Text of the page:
Athenaeus: the Manuscripts of "the Deipnosophists"

The oldest manuscript of this work (A) is in the Biblioteca Marciana in Venice.  It is excellently written, on parchment, probably in the 10th century.  But books 1, 2 and the first part of book 3 are missing; there are also two gaps in book 11, and the end of book 15, the last, is missing. This manuscript is one of the 238 Greek manuscripts brought to Venice from Constantinople in 1423 by Aurispa.  But it was incomplete even then.  

A now lost copy of A was made in the middle of the 15th century, and used by Musurus as the basis for the Aldine edition of 1514.  Various copies of this are still extant, including:

The lost material can be restored to some extent from manuscripts containing an epitome of the work.  The best of these are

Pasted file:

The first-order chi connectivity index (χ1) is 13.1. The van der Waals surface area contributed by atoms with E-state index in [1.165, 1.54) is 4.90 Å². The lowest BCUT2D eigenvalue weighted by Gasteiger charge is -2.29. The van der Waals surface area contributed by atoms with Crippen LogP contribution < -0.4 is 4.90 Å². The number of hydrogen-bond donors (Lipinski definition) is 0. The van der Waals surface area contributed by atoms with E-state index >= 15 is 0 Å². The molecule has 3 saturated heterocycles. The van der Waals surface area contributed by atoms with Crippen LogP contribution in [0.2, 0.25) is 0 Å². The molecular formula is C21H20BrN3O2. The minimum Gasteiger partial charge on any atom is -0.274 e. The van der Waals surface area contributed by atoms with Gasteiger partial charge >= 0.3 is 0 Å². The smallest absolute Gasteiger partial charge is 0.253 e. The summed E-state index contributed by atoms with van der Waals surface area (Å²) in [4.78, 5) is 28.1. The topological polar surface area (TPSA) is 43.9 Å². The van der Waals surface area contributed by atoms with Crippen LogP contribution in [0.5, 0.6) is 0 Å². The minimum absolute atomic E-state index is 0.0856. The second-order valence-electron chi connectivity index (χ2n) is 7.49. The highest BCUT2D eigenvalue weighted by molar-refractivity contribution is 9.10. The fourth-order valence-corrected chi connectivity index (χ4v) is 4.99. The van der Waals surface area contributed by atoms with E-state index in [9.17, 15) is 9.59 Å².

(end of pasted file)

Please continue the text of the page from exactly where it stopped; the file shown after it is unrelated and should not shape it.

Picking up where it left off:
However the original text may well have been of much greater extent than the 15 books now completely or partially preserved.  But the 15 book form was already the one known to in the middle ages to Stephanus of Byzantium, Constantine Porphyrogenitus, and the Suda.


Charles Burton Gulick, Athenaeus: The Deipnosophists, Harvard (1927), Loeb Classical Library 204, xvii-xviiiChecked.

Constructive feedback is welcomed to Roger Pearse. Corrections and additions are very welcome.

This page has been online since 7th June 2008

Return to the Manuscripts Pages             Return to Roger Pearse's Pages